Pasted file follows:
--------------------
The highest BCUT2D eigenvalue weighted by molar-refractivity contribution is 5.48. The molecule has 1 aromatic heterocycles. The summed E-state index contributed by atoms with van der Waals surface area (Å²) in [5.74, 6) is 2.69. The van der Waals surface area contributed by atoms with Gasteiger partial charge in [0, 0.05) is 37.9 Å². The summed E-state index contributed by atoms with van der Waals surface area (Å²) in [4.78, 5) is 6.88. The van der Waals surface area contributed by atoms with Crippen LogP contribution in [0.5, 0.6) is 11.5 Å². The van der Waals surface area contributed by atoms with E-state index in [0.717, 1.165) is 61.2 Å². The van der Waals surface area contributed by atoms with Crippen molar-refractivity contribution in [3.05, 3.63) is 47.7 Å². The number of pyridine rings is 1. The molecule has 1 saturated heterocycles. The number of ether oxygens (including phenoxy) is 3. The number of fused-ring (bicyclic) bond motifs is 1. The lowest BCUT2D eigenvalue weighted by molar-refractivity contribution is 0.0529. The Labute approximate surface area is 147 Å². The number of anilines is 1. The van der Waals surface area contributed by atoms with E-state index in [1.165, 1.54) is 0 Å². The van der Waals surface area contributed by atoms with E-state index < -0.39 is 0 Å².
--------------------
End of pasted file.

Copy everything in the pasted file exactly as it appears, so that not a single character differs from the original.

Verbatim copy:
The highest BCUT2D eigenvalue weighted by molar-refractivity contribution is 5.48. The molecule has 1 aromatic heterocycles. The summed E-state index contributed by atoms with van der Waals surface area (Å²) in [5.74, 6) is 2.69. The van der Waals surface area contributed by atoms with Gasteiger partial charge in [0, 0.05) is 37.9 Å². The summed E-state index contributed by atoms with van der Waals surface area (Å²) in [4.78, 5) is 6.88. The van der Waals surface area contributed by atoms with Crippen LogP contribution in [0.5, 0.6) is 11.5 Å². The van der Waals surface area contributed by atoms with E-state index in [0.717, 1.165) is 61.2 Å². The van der Waals surface area contributed by atoms with Crippen molar-refractivity contribution in [3.05, 3.63) is 47.7 Å². The number of pyridine rings is 1. The molecule has 1 saturated heterocycles. The number of ether oxygens (including phenoxy) is 3. The number of fused-ring (bicyclic) bond motifs is 1. The lowest BCUT2D eigenvalue weighted by molar-refractivity contribution is 0.0529. The Labute approximate surface area is 147 Å². The number of anilines is 1. The van der Waals surface area contributed by atoms with E-state index in [1.165, 1.54) is 0 Å². The van der Waals surface area contributed by atoms with E-state index < -0.39 is 0 Å².